■ When I was young, my mother told me to go to the Detroit Public Library and check out Richard Wright’s Black Boy, and I refused to go because I hated myself. But she was very determined. So I went to the stacks, found the book, put it to my chest, walked into our people’s section, sat down, and began to read. I read two-thirds of it at the library that day and finished it at home that night. Then I went back the next day and checked out everything Richard Wright had published at that time. One of the most important books, which very few people have read, was his collection of essays titled White Man, Listen!, which included a major essay on Negro writing. After that, I read Margaret Walker, Langston Hughes, and so forth. And that gave me a kind of ammunition and fortified me against everything, because now I understood: If we can write and publish books, we are somebody.
■ At 13 or 14 years old, I’d take the Greyhound to Ann Arbor to liberate books from bookstores. That’s what poor people do on one level, and you know you’re poor if you’re wearing used underwear. But I wasn’t trying to steal clothes or shoes, I was going after books. Then I’d get back on the bus that evening with two bags of them, easily, and that’s how I started my library. Books and art pretty much saved my life.
■ I learned early on that if I was going to have any traction, I had to work harder than everybody else. So I never drank, never smoked, never partied off the charts.
■ My mother was murdered. She was in the sex trade and had turned a trick one weekend and never came home. I would go out looking for her with a lead pipe in my belt. When I found her, she had been beaten so badly that we couldn’t even open her casket. Beauty does not work for you unless you know how to use the beauty you’ve been endowed with, and she had not been taught how to use or contain it. The first man she had sex with was my father, and he was a dog. When we left Little Rock, Arkansas, he abandoned us. So she was left on her own and had to fall back on what all the men wanted.
■ I joined the military because that was my last option. It was the poor boy’s answer to unemployment. When I arrived at basic training, I was reading Paul Robeson’s autobiography, Here I Stand. The drill sergeant said, “What are you doing reading this Black communist?” Then he said, “All you women, against the bus!” It was a breakdown of our quote-unquote manhood. And he held my Paul Robeson book above his head and commenced to tear the pages out, give a page to each of the recruits, and tell them to use it for toilet paper. Eventually, I became a squad leader, and my whole squad was basically white men — all older than me and all from the South. So it was always a battle. But I learned in the military that if you live in the avenue of hate, you can’t think properly.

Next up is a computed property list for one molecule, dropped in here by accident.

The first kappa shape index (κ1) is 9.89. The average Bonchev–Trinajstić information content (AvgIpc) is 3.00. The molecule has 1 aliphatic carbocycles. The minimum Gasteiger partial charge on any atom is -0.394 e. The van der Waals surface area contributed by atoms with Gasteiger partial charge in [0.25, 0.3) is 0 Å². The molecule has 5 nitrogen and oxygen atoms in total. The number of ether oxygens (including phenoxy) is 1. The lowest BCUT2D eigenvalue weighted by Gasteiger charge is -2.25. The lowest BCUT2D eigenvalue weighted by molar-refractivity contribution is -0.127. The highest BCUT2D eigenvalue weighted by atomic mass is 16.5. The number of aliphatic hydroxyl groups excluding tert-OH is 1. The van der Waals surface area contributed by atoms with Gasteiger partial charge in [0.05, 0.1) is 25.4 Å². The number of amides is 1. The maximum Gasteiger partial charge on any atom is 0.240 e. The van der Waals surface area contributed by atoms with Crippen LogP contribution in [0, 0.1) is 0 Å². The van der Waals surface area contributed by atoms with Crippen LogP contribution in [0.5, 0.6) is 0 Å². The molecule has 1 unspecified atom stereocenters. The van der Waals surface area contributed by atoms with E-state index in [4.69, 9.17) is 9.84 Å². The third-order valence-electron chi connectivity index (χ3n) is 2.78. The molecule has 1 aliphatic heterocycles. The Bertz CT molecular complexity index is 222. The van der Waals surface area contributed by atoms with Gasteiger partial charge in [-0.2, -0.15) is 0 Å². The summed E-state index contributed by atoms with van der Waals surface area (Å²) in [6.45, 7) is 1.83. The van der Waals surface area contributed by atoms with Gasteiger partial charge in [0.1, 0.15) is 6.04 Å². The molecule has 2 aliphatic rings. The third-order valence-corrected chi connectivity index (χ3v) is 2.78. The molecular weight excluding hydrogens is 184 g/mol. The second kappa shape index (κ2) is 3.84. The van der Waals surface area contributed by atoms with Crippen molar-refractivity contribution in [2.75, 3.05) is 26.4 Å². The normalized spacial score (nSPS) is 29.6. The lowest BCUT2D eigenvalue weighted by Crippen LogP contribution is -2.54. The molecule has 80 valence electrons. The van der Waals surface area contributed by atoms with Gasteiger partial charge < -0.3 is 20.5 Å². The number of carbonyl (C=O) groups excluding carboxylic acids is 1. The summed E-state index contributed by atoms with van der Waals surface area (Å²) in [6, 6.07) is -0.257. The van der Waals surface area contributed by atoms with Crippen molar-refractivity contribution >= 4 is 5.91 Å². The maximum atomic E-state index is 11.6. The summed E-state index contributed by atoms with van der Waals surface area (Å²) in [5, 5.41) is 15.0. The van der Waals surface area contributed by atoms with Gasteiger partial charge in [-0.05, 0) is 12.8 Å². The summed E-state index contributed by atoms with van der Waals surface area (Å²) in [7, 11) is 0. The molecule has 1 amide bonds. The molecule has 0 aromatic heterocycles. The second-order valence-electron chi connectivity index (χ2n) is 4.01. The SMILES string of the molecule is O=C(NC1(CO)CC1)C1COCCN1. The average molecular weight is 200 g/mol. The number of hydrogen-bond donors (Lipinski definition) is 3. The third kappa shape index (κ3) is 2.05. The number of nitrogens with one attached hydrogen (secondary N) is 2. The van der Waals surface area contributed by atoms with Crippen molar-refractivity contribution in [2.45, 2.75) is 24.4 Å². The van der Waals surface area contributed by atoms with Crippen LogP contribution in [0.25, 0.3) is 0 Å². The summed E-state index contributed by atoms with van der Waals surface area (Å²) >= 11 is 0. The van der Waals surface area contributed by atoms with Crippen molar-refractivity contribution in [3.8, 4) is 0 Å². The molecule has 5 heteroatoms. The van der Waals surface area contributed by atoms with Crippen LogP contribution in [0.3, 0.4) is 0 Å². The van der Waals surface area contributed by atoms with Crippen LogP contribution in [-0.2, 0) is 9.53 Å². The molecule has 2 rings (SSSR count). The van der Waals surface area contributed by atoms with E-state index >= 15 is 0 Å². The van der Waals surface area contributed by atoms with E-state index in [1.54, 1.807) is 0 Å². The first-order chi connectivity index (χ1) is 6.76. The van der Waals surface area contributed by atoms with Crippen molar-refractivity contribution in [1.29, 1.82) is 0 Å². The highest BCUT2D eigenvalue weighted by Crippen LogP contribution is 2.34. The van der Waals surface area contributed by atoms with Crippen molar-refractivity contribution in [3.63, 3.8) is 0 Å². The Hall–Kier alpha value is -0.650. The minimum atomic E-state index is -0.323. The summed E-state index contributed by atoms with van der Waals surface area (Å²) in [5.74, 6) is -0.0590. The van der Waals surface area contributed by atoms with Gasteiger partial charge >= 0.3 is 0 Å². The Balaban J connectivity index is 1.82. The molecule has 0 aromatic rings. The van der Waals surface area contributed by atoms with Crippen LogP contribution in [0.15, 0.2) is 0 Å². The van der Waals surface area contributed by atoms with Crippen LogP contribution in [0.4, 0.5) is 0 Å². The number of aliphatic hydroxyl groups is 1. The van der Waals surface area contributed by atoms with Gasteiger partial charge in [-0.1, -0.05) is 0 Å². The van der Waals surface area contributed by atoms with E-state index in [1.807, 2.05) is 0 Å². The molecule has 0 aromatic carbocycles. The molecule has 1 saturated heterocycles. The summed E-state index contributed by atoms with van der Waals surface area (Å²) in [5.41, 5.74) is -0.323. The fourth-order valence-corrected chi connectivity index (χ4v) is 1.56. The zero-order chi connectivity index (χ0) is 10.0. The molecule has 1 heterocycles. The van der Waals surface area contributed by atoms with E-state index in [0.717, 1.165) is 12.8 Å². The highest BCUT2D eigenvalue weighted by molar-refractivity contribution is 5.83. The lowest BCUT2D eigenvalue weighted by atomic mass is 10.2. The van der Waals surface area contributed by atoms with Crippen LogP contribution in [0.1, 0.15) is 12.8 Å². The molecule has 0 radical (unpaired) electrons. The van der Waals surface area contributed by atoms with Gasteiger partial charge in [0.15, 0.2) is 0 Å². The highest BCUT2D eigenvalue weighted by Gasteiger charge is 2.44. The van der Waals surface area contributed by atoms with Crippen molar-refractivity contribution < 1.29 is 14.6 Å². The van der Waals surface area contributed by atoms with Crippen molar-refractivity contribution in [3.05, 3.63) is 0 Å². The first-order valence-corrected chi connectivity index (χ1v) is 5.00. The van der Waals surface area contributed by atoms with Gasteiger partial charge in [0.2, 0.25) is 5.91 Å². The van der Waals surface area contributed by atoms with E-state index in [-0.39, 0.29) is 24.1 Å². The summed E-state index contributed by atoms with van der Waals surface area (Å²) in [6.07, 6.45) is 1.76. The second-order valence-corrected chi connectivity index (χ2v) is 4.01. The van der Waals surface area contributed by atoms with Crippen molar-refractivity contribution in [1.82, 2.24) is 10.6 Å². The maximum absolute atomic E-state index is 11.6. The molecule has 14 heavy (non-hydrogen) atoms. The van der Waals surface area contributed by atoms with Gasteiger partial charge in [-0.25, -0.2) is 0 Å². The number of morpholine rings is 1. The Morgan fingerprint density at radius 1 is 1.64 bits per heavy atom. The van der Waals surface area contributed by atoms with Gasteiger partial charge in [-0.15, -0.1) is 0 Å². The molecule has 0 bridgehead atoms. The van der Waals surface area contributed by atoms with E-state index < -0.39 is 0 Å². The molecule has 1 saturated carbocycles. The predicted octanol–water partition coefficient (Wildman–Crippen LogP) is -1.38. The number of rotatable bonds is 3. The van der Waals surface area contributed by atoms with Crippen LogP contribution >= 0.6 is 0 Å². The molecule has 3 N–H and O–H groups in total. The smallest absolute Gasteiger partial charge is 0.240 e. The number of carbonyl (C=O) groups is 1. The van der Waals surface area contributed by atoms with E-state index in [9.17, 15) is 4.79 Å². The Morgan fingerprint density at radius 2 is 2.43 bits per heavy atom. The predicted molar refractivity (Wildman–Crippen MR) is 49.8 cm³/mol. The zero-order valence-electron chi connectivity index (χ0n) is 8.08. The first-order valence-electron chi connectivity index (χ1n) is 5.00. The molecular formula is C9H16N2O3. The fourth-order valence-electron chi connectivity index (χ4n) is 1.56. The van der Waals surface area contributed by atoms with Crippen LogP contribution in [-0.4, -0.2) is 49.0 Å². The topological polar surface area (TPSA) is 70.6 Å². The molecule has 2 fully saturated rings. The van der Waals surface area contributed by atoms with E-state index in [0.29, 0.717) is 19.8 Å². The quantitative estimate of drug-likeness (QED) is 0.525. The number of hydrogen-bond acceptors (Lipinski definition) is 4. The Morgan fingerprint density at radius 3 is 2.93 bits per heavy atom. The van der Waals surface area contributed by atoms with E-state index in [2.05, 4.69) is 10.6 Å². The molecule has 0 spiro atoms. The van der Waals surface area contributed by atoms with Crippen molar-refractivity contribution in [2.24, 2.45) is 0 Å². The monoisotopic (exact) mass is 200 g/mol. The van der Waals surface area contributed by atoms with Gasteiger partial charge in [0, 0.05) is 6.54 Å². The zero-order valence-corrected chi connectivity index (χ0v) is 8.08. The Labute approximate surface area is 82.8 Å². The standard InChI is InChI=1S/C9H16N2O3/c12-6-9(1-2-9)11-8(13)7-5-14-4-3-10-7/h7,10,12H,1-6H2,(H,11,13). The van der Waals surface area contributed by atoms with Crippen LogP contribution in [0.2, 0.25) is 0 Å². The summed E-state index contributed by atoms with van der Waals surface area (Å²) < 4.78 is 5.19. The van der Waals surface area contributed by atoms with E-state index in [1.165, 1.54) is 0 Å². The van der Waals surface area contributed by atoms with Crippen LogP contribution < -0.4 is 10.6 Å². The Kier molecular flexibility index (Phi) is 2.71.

■ Gwendolyn Brooks was a major influence on my life. She stopped me from doing something that may have hurt me. After they murdered Fred Hampton, I was so hurt, I was gonna hook up with some brothers and just do some things. I had weapons. I had gone by Gwendolyn’s home to drop off some papers, and she saw this rage in my eyes. She said, “You’re not going anywhere,” and she sat down in a chair in front of her door. All night.
■ My name comes from the Kiswahili language in East Africa. Haki means “justice” and madhubuti means “precise.” One of the reasons I decided to seek a name that was more involved with my culture was because I had become too popular and couldn’t get anything done. When an Ebony article on me hit in March of 1969, my book Don’t Cry, Scream sold internationally. And from that point on, Don L. Lee was a known entity.